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Capitol Square Diary:
Lingering Affects
By Stephen J. Rossie

Richmond – While the 2019 General Assembly may have adjourned sine die three weeks ago, the ramifications of this session may be far reaching. It was a session of unprecedented controversy within the executive branch and one of almost daily protests — and that was before the Northam-Fairfax-Herring news.

You know it’s an atypical year when you see capitol police officers you have never seen before deployed around Capitol Square on a daily basis and the director of the Department of General Services, which manages Capitol Square, Joe D’Amico, himself perusing the park-like grounds supervising personnel. But protestor in favor of the so-called ERA, many of whom were imported out-of-state professional organizers and agitators, assembled each day, sometimes politely, frequently rudely and occasionally bizarrely, such as when one woman posed as the goddess Virtue, seen on the commonwealth’s flag standing over a vanquished tyrant, complete with fully exposed breast.

An entirely different set of daily protests evolved immediately when the blackface news about Governor Ralph Northam broke, not to mention the news about fellow Democrats Lieutenant Governor Justin Fairfax and Attorney General Mark Herring. But it wasn’t all about their scandals.

Northam’s infamous comments, while defending a bill by Delegate Kathy Tran (DFairfax) that would have allowed abortion on demand up to the moment before birth, that a newborn could be left to die, kicked off Virginia’s repulsively embarrassing month of national news coverage. It prompted a massive pro-life rally on the South Portico which also drew national media and which will prolong into a March for Life on April 3 throughout downtown Richmond to the front of the Governor’s Mansion.

That rally featured several speakers, most interestingly E.W. Jackson, a black Republican who was Northam’s opponent in the 2013 campaign for lieutenant governor. Northam notoriously refused to shake Jackson’s hand in their only televised debate, a fact that Jackson emphatically reminded the crowd within ear shot of the governor’s residence, and suggested what the infanticide governor now could do with his hand.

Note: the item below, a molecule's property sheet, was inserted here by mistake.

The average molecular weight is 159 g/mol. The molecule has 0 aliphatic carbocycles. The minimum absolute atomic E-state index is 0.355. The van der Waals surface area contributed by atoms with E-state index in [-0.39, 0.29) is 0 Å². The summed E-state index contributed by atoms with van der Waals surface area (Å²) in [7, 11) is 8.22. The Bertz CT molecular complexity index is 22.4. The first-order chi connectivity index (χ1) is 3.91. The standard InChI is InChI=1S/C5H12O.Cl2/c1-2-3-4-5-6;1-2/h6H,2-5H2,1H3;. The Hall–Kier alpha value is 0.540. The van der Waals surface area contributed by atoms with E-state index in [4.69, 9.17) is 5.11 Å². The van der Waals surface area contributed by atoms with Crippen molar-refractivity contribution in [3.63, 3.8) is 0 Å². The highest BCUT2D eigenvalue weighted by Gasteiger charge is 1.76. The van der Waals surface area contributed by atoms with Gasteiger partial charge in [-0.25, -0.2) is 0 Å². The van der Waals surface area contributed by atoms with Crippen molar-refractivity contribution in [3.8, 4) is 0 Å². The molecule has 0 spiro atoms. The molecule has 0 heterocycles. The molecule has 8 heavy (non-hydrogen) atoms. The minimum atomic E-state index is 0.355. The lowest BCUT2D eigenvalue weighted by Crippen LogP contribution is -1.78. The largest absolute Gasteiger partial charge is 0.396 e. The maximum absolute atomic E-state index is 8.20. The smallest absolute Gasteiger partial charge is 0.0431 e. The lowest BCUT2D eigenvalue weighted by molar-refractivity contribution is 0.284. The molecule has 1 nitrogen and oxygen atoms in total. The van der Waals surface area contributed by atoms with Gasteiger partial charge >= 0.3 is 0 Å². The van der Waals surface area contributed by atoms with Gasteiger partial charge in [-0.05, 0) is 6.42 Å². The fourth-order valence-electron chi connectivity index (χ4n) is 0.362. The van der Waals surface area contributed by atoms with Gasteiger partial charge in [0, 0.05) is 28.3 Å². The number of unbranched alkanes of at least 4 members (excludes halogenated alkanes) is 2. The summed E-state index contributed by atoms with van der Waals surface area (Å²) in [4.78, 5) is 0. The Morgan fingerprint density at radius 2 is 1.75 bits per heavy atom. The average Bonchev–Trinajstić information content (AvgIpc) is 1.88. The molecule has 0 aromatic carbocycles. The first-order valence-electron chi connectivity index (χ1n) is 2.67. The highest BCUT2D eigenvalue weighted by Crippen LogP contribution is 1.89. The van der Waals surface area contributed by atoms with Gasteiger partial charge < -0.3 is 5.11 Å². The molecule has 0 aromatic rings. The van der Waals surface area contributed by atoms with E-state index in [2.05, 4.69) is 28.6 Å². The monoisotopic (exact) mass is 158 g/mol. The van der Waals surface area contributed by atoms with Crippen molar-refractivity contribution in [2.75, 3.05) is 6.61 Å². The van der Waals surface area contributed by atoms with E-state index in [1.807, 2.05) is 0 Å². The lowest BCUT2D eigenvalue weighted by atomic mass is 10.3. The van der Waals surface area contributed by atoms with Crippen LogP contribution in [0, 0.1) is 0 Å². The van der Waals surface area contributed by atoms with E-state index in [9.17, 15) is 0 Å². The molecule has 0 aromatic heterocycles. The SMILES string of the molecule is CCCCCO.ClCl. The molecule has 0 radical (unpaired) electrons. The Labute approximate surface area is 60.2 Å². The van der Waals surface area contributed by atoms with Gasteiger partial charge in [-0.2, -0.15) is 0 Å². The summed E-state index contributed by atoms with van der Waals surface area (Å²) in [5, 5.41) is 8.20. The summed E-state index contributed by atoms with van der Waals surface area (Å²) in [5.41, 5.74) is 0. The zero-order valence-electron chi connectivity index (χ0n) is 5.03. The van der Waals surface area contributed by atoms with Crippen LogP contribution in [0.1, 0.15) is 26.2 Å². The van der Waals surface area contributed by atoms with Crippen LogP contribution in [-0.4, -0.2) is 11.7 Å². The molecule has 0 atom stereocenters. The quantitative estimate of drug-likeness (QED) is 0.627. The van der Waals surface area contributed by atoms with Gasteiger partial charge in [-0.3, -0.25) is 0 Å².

While laying low publicly since February 1, Northam hasn’t ceased working behind the scenes, continuing to precipitate tremors within his party. The most recent was his recruitment of one-term Delegate Debra Rodman (D-Henrico County) to abandon her re-election in order to challenge Senator Siobhan Dunnavant (R-Henrico County).

This has this thrown Henrico Democrats unnecessarily off balance — Rodman was facing a serious challenge from Republican Mary Margaret Kastelberg in a GOP leaning district that Rodman stumbled into winning in 2017. Worse, it crowds a Democrat field that already featured two minority contenders. Not a good look for a governor fighting off still more revelations and reminders about his past, including removing Fairfax from a state Democrat brochure in 2017 and the rumor that it was Northam’s team that unearthed the sexual assault allegations against Fairfax.

Virginia tourism officials in January began celebrating the 50th anniversary of the iconic Virginia is for Lovers slogan, which wasn’t only overshadowed, but virtually negated by Northam, Fairfax and Herring. It may take until the slogan’s centennial celebration to ameliorate Virginia’s newfound reputation as New Jersey- South.

 





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